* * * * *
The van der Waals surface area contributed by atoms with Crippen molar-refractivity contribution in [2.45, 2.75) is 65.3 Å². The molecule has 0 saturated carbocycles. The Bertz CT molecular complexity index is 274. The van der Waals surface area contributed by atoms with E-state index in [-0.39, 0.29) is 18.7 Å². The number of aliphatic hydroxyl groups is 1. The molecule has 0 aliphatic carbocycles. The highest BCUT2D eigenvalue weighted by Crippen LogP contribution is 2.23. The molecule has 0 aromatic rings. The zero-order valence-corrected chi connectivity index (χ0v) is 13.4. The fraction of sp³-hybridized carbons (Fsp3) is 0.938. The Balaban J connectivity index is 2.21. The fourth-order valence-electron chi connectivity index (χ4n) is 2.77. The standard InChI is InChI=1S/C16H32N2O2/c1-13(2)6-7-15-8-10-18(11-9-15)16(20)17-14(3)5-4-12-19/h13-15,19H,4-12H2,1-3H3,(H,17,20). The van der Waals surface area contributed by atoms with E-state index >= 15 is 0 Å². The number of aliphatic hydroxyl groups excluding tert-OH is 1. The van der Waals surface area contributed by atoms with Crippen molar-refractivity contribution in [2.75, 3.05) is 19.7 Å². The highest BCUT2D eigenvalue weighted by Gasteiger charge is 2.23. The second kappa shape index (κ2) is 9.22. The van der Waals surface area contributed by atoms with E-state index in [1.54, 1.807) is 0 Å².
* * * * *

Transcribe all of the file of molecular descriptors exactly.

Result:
The van der Waals surface area contributed by atoms with Crippen molar-refractivity contribution in [2.45, 2.75) is 65.3 Å². The molecule has 0 saturated carbocycles. The Bertz CT molecular complexity index is 274. The van der Waals surface area contributed by atoms with E-state index in [-0.39, 0.29) is 18.7 Å². The number of aliphatic hydroxyl groups is 1. The molecule has 0 aliphatic carbocycles. The highest BCUT2D eigenvalue weighted by Crippen LogP contribution is 2.23. The molecule has 0 aromatic rings. The zero-order valence-corrected chi connectivity index (χ0v) is 13.4. The fraction of sp³-hybridized carbons (Fsp3) is 0.938. The Balaban J connectivity index is 2.21. The fourth-order valence-electron chi connectivity index (χ4n) is 2.77. The standard InChI is InChI=1S/C16H32N2O2/c1-13(2)6-7-15-8-10-18(11-9-15)16(20)17-14(3)5-4-12-19/h13-15,19H,4-12H2,1-3H3,(H,17,20). The van der Waals surface area contributed by atoms with E-state index >= 15 is 0 Å². The number of aliphatic hydroxyl groups excluding tert-OH is 1. The van der Waals surface area contributed by atoms with Crippen molar-refractivity contribution in [2.75, 3.05) is 19.7 Å². The highest BCUT2D eigenvalue weighted by Gasteiger charge is 2.23. The second kappa shape index (κ2) is 9.22. The van der Waals surface area contributed by atoms with E-state index in [1.54, 1.807) is 0 Å².